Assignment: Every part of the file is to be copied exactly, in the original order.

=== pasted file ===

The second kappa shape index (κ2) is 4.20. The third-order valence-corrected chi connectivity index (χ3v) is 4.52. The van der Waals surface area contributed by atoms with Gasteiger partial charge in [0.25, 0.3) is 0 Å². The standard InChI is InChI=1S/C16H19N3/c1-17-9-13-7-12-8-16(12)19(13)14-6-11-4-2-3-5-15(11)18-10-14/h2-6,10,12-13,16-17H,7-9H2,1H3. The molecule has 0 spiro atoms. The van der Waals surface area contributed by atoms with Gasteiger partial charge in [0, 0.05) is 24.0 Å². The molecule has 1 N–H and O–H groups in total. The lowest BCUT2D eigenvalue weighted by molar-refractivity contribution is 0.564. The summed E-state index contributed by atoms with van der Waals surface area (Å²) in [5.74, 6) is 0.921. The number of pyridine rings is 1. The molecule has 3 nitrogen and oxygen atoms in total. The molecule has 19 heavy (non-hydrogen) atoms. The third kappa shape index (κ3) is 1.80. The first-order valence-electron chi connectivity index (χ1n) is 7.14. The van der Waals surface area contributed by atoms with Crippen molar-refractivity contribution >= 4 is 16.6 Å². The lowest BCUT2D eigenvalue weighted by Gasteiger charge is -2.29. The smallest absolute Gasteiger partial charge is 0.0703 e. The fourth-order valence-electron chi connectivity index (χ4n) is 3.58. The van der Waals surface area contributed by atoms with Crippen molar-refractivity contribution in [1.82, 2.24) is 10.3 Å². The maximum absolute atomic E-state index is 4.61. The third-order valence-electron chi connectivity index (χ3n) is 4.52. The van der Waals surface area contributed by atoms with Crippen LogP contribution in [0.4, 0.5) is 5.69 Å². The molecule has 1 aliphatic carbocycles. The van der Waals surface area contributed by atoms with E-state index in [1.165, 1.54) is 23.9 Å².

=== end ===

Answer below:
The second kappa shape index (κ2) is 4.20. The third-order valence-corrected chi connectivity index (χ3v) is 4.52. The van der Waals surface area contributed by atoms with Gasteiger partial charge in [0.25, 0.3) is 0 Å². The standard InChI is InChI=1S/C16H19N3/c1-17-9-13-7-12-8-16(12)19(13)14-6-11-4-2-3-5-15(11)18-10-14/h2-6,10,12-13,16-17H,7-9H2,1H3. The molecule has 0 spiro atoms. The van der Waals surface area contributed by atoms with Gasteiger partial charge in [0, 0.05) is 24.0 Å². The molecule has 1 N–H and O–H groups in total. The lowest BCUT2D eigenvalue weighted by molar-refractivity contribution is 0.564. The summed E-state index contributed by atoms with van der Waals surface area (Å²) in [5.74, 6) is 0.921. The number of pyridine rings is 1. The molecule has 3 nitrogen and oxygen atoms in total. The molecule has 19 heavy (non-hydrogen) atoms. The third kappa shape index (κ3) is 1.80. The first-order valence-electron chi connectivity index (χ1n) is 7.14. The van der Waals surface area contributed by atoms with Crippen molar-refractivity contribution >= 4 is 16.6 Å². The lowest BCUT2D eigenvalue weighted by Gasteiger charge is -2.29. The smallest absolute Gasteiger partial charge is 0.0703 e. The fourth-order valence-electron chi connectivity index (χ4n) is 3.58. The van der Waals surface area contributed by atoms with Crippen molar-refractivity contribution in [1.82, 2.24) is 10.3 Å². The maximum absolute atomic E-state index is 4.61. The third-order valence-electron chi connectivity index (χ3n) is 4.52. The van der Waals surface area contributed by atoms with Crippen LogP contribution in [0.4, 0.5) is 5.69 Å². The molecule has 1 aliphatic carbocycles. The van der Waals surface area contributed by atoms with E-state index in [1.165, 1.54) is 23.9 Å².